- You should be able to see roots growing. Once it happens, transplant the plant to a new pot. Prepare new and fresh potting soil mix for the cutting.
- After you have made the stem cutting, check whether you have prepared fresh soil mix or not.
- Prepare a new pot and have fresh soil mix in it.
- Place the stem cutting into the soil and then cover it with the potting mix.
- Cover the plant pot (using the plastic bag will do). This will create the inexpensive and mini version of greenhouse. Don’t forget to let the air out every now and then from the plastic bag so you can prevent microbial growth.
- Pay attention to the proper watering regime. Your soil should be moist but not soggy or flooded.
- After several weeks, you can check whether the roots are growing or not. Try to pull it a bit. If you feel a resistance, it’s a good sign because it means that your roots are growing and strong.
Philodendron Esmeraldense vs Anthurium Esmeraldense
Although they may come from the same Aroids family and they are easy to care as houseplants, they are different in terms of growth. Anthurium grows in self-heading and compact manner. It doesn’t need much support as it has aerial roots hanging downward. Philodendron, on the contrary, is different. It is both vining and also self-heading. It means that the plant can be hanging down or growing up (on a vine).
So, despite the seemingly similar name, they are different. They may come from Ecuador and have similar shape for the leaf, but Anthurium comes with smoother leaf edges while Philodendron comes with rougher leaf edges. Don’t forget to look at the petioles too. Anthurium has thin petiole, while Philodendron has shortone and fleshy appearance.
Is Esmeraldense toxic?
Unfortunately, yes. All Philodendrons are toxic for both animals and humans. If you have any of them, make sure to keep them away from kids and pets, if any.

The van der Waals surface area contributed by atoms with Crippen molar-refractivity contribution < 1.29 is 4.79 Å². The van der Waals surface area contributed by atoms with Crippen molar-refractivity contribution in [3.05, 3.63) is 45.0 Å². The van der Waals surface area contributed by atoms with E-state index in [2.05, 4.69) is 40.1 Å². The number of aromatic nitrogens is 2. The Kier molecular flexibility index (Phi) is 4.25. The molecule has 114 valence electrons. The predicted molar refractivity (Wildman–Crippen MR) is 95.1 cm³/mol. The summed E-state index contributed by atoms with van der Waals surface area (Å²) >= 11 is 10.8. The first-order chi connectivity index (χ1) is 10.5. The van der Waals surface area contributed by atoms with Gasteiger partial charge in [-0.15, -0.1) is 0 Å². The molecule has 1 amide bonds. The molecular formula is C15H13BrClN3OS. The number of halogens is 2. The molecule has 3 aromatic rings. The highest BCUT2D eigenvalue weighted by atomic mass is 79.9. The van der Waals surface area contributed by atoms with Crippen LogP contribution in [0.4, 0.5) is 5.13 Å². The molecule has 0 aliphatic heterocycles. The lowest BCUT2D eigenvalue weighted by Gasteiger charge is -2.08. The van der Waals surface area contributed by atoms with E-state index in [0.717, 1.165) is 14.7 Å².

How long can Esmeraldense live?
In general, Philodendrons have long life. They can last for many years, provided you care for them carefully and well. Meet their basic requirements and your plant won’t disappoint you.
Is Esmeraldense rare?
Philodendron Esmeraldense is considered rare because it isn’t often found out there. Not only rare, but the plant is also exotic.
How big can Philodendron Esmeraldense be?
Esmeraldense can grow to 6 feet, and even 8 feet in height (approximately around 1.8 meters to 2.4 meters). The plant is pretty big although not humongous or gigantic, which makes it still perfect as houseplants.
My Esmeraldense is turning yellow. It is also wilting. What happens to it?
If it is wilting and yellowing, it’s likely because of overwatering. If you think that you have done everything correctly, it may be caused by improper drainage. You need to check whether your pot has proper holes for drainage and observe your watering habit too.
Why is the Esmeraldense having brown spots on the leaves?
It’s possibly from too much sunlight or your plant may be exposed to direct sunlight. You need to remember that your plant only needs indirect sun exposure, not the direct type. If it is exposed to direct sun, the sun will ‘burn’ the plant, turning the leaves to brown.
What happens if my Esmeraldense doesn’t get enough light?
Philodendron Esmeraldense would be sensitive and prone to disease. The leaves and stems may elongate and leggy. They are also weaker.
What if my plant gets too much light or even direct light?
The sunlight may burn the plant. If your leaves change to yellow or even reddish and the appearance of the leaves are contorted, then it actually suffers from a burn.
Taking care of the Esmeraldense isn’t difficult at all, but you need to make sure that all of the basic requirements are met. If you are able to combine enough light, good airflow, enough water, rich soil, and enough fertilizer, your Philodendron Esmeraldense would be fit and healthy.